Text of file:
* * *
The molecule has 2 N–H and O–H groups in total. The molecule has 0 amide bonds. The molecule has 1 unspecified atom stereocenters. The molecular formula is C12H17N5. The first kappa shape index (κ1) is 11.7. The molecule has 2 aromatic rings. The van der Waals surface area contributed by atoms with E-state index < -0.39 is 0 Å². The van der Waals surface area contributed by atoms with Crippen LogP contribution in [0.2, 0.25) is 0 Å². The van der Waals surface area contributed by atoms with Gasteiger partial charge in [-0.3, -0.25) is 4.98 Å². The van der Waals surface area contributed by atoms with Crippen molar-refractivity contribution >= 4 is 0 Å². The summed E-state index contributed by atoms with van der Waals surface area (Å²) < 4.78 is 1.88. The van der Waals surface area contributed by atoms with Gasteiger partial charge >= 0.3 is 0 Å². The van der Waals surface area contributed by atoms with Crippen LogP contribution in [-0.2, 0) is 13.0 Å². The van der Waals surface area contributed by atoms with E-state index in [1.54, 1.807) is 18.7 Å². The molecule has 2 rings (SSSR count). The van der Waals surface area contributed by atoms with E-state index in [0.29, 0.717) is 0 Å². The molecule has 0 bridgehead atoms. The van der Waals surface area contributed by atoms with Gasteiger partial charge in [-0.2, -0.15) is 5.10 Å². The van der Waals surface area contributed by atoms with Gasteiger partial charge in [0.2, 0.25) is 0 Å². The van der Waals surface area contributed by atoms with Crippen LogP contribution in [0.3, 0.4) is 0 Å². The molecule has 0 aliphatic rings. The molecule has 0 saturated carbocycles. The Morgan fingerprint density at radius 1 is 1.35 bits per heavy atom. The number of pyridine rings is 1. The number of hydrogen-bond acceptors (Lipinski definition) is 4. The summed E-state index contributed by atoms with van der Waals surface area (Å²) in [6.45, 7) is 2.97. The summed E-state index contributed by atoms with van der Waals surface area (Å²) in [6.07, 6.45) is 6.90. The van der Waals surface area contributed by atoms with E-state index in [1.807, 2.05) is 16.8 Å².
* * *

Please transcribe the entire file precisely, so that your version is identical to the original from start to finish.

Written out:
The molecule has 2 N–H and O–H groups in total. The molecule has 0 amide bonds. The molecule has 1 unspecified atom stereocenters. The molecular formula is C12H17N5. The first kappa shape index (κ1) is 11.7. The molecule has 2 aromatic rings. The van der Waals surface area contributed by atoms with E-state index < -0.39 is 0 Å². The van der Waals surface area contributed by atoms with Crippen LogP contribution in [0.2, 0.25) is 0 Å². The van der Waals surface area contributed by atoms with Gasteiger partial charge in [-0.3, -0.25) is 4.98 Å². The van der Waals surface area contributed by atoms with Crippen molar-refractivity contribution >= 4 is 0 Å². The summed E-state index contributed by atoms with van der Waals surface area (Å²) < 4.78 is 1.88. The van der Waals surface area contributed by atoms with Gasteiger partial charge >= 0.3 is 0 Å². The van der Waals surface area contributed by atoms with Crippen LogP contribution in [-0.2, 0) is 13.0 Å². The van der Waals surface area contributed by atoms with E-state index in [1.54, 1.807) is 18.7 Å². The molecule has 2 rings (SSSR count). The van der Waals surface area contributed by atoms with E-state index in [0.29, 0.717) is 0 Å². The molecule has 0 bridgehead atoms. The van der Waals surface area contributed by atoms with Gasteiger partial charge in [-0.2, -0.15) is 5.10 Å². The van der Waals surface area contributed by atoms with Gasteiger partial charge in [0.2, 0.25) is 0 Å². The van der Waals surface area contributed by atoms with Crippen LogP contribution in [0.3, 0.4) is 0 Å². The molecule has 0 aliphatic rings. The molecule has 0 saturated carbocycles. The Morgan fingerprint density at radius 1 is 1.35 bits per heavy atom. The number of pyridine rings is 1. The number of hydrogen-bond acceptors (Lipinski definition) is 4. The summed E-state index contributed by atoms with van der Waals surface area (Å²) in [6.45, 7) is 2.97. The summed E-state index contributed by atoms with van der Waals surface area (Å²) in [6.07, 6.45) is 6.90. The van der Waals surface area contributed by atoms with E-state index in [1.807, 2.05) is 16.8 Å².